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Swallowing the costs

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Health care system feeling the rising cost of prescription drugs

In Canada, health care just ain’t what it used to be. What was once a source of national pride, held up for all the world to admire as a shining example of socialized government, has become a regular source of pounding headaches. Facilities are closing, shrinking, or cutting back services. Hospital beds are disappearing. Frustrated health care professionals are heading south for greener pastures – and by greener pastures I mean greener money.

There are unprecedented waits for routine tests and surgical procedures. There is a shortage of doctors, nurses, and health care providers in both urban and rural areas, although the situation in cities and towns is not as critical as it is for our country cousins. In many cases, hospitals are making do with dated equipment that has been repaired several times because they don’t have access to modern technologies that are considered indispensable in other countries.

What happened? Why is our health care system, so important to us all, on the endangered list?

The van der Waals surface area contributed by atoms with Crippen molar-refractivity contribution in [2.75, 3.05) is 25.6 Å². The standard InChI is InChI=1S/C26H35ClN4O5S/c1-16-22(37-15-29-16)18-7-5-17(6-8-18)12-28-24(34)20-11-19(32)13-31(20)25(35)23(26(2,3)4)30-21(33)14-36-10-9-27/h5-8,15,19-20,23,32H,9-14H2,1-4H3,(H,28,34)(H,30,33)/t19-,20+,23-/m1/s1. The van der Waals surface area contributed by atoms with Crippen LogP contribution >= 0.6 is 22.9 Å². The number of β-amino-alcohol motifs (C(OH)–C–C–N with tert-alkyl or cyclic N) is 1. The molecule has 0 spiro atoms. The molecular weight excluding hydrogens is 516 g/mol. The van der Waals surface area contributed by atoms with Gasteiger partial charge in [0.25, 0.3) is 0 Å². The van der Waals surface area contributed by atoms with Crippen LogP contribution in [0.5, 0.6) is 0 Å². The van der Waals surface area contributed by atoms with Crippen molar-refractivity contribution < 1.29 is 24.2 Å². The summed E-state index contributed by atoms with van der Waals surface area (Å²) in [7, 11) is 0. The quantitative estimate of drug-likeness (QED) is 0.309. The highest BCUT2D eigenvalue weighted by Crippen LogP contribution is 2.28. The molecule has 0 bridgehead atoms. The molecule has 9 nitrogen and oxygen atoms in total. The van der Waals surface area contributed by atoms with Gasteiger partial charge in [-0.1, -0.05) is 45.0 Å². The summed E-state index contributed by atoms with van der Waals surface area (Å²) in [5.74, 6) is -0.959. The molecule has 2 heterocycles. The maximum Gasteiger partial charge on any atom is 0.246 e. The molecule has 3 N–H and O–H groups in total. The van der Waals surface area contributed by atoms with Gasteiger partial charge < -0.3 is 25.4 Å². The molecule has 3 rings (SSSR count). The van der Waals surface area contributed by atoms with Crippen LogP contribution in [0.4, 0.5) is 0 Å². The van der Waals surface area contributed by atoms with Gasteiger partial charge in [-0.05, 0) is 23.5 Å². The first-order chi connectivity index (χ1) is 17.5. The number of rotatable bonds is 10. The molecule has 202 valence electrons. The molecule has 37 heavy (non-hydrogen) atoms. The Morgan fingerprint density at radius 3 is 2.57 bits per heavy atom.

Most people blame government cutbacks and the fact that the baby boomer population is entering its sunset years with the usual ailments of ageing – the perception is that there just isn’t enough money in the system to provide previous standards of care to a needier pool of patients. That’s only part of the story, however.

While Medicare budgets were cut drastically in the mid-1990s, both the federal and provincial governments are starting to compensate for the shortfall. Last September, the provincial first ministers hammered out a deal whereby the federal government would invest a total of $23.4 billion in provincial health care systems for medical equipment, health information and communication technology and primary health care.

The B.C. government has increased its budget to $9.3 billion, a 13 per cent increase over previous years, although they were still forced to disallow some medical services that were previously covered by the Medical Services Plan, such as routine eye examinations.

According to the Council of Canadians, the Medicare crisis was exaggerated in the media in the first place by health care professionals who were overwhelmed and wanted more help/money, and by the pundits and politicians who believe that Medicare is an outdated, unprofitable concept that should be shelved in favour of a two-tiered system.

"The phony crisis – the hysterical reports about waiting lists, the tabloid-style horror stories, the denigration of the public system as inefficient and unreliable – is a deliberately created crisis," wrote CC stalwart Murray Dobbin.

"The real crisis in Medicare, however, is a corporate threat. For over 15 years, corporations – from insurance companies to private hospital firms to giant U.S. health conglomerates – have been steadily chipping away at the public armour of Medicare, trying to find profitable ways into the system."

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